“Seeing myself as an academic, advocate, and activist, Yale provides the best opportunity for exercising my scholarship and voices within and beyond academic community,” Moe, the university’s first postdoctoral scholar from Myanmar, said. “I am truly grateful to Yale for the chance to teach these much-needed courses and to amplify the too-often unheard voices of Myanmar.”
In May 2022, Salovey convened a 10-member committee of faculty and staff to review the SAR program and make recommendations on how to improve it.
After gathering facts about Yale’s program and studying similar initiatives at other colleges and universities, the committee presented its recommendations in a Nov. 30 report. It advised the administration to increase the program’s central funding for a period of three years; establish a committee, with appropriate staff support, to allocate the funds, match SAR nominees with schools and departments on campus, and assist in addressing logistical issues involved in bringing scholars to Yale; increase the funding level to allow for up to two years of support to help SARs to secure better positions after Yale; and for the university to make a commitment to fundraise to help sustain these efforts beyond the next three years.
In their reply to the committee, Salovey and Strobel accepted its recommendations and outlined a path forward.
“The primary emphasis of this program is on supporting these scholars and their valuable work,” Strobel said. “The Yale community, in turn, is strengthened by their presence. We learn from them about the challenges in other parts of the world that we might not otherwise see or understand. We are proud to further expand this symbiotic partnership.”
First, the Office of the President, the Office of the Provost, the MacMillan Center, and the Yale Jackson School of Global Affairs will all contribute to the $2.6 million in new funding for the program.
Second, the administration will appoint a SAR committee composed of faculty and staff with relevant experience and interests to help coordinate the university’s efforts and allocate the new funding. The committee will be allocated staff from the Office of International Affairs, which will augment staff support already provided by the Law School and MacMillan Center.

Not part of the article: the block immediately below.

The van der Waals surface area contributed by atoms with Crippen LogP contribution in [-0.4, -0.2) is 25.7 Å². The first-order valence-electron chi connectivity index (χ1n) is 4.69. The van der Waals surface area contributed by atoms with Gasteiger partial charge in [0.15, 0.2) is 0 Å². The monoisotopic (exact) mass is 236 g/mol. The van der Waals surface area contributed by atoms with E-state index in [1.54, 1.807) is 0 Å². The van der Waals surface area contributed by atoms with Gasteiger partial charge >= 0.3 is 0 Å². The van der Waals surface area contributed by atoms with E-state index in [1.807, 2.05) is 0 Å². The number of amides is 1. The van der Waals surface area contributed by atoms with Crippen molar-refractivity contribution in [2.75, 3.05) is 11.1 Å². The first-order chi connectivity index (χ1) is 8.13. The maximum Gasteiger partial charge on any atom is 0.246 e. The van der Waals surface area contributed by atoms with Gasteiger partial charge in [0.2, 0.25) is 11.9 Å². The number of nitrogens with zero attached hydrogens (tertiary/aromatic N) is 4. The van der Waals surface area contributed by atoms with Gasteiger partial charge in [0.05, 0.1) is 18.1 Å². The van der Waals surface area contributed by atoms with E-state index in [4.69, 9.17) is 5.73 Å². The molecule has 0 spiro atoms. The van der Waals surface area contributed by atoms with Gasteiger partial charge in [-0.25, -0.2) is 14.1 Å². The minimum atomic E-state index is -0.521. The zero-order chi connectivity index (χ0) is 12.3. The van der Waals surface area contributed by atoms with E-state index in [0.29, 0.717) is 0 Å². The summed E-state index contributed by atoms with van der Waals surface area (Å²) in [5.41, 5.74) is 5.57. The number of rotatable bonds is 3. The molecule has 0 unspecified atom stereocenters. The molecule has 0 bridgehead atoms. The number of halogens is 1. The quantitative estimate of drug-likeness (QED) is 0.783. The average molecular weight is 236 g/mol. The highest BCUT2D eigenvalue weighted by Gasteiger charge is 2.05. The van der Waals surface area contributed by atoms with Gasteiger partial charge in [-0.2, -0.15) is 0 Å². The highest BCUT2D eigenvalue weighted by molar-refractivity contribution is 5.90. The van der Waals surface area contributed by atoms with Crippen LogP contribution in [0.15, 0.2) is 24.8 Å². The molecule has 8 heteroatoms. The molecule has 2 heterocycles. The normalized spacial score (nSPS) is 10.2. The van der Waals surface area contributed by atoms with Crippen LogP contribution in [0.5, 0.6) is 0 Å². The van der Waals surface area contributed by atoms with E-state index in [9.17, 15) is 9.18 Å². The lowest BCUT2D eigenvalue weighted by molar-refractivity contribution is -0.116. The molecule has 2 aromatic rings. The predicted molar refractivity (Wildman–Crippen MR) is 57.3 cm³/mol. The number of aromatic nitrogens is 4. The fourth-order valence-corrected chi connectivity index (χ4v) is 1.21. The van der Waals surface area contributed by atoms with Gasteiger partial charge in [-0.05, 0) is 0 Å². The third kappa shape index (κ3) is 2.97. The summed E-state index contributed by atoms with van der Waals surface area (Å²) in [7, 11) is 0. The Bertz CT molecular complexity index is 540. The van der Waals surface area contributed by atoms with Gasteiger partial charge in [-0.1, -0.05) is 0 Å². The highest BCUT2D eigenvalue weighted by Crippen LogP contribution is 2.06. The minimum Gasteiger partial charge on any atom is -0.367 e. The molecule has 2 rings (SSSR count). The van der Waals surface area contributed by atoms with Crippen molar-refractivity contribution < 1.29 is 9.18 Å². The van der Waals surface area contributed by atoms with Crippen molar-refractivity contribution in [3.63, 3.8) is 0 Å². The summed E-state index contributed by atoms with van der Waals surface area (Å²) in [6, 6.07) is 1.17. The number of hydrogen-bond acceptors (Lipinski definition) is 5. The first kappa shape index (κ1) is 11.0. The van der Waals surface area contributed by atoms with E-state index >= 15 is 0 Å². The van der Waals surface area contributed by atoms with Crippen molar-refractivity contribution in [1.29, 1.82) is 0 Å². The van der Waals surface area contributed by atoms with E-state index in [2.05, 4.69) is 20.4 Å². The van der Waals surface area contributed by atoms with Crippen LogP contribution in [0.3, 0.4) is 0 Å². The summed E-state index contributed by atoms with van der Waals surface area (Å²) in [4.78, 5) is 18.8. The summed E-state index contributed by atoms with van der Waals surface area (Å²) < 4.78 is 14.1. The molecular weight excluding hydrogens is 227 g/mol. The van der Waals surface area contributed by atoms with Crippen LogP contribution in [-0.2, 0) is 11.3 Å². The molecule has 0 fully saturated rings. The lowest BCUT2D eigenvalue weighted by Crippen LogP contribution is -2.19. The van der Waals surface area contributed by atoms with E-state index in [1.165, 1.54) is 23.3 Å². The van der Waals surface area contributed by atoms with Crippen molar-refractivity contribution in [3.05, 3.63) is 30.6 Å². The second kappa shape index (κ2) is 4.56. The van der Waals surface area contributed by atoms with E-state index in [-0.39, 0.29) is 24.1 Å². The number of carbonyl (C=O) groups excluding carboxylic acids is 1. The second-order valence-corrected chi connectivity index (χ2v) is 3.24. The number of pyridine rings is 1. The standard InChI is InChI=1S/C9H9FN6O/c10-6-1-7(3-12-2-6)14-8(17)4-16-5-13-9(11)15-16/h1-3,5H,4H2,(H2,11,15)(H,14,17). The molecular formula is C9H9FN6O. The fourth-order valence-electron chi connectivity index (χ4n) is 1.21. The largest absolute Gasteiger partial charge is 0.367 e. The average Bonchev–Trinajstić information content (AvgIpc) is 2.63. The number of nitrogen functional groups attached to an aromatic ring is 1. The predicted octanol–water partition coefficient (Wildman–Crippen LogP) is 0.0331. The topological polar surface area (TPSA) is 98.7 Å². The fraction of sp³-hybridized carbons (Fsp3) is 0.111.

“We are delighted that Yale has accepted all of our recommendations to improve what we do for Scholars at Risk at Yale,” MacMillan Center Director Steven Wilkinson, who chaired the review committee, said. “This new process and the SAR Committee it creates will allow schools and units across the university to nominate scholars at risk and provide a source of funds that can supplement and leverage local efforts. The fact that Yale is putting its own resources in will also, we hope, leverage foundation and donor support that allows us to do even more.”
Finally, the university will seek to secure donor funds during the next three years to put these efforts on a more sustainable foundation, Salovey and Strobel said.
“This level of investment in the SAR program puts Yale at the forefront of advancing global academic excellence at a time when current world events increasingly threaten some of the most vulnerable of scholars,” said Christine Ngaruiya, an assistant professor in the section of global health and international emergency medicine at the Yale School of Medicine, and a member of the review committee. “Having enhanced and dedicated support for beneficiaries of the SAR program at Yale will be invaluable, so too will be processes to help ensure equitable resource distribution and accountability through implementation of a designated committee to oversee the program.”
For further details, including contact information, please visit the Scholars At Risk page at the Yale and the World website.
Karen N. Peart: email@example.com, 203-980-2222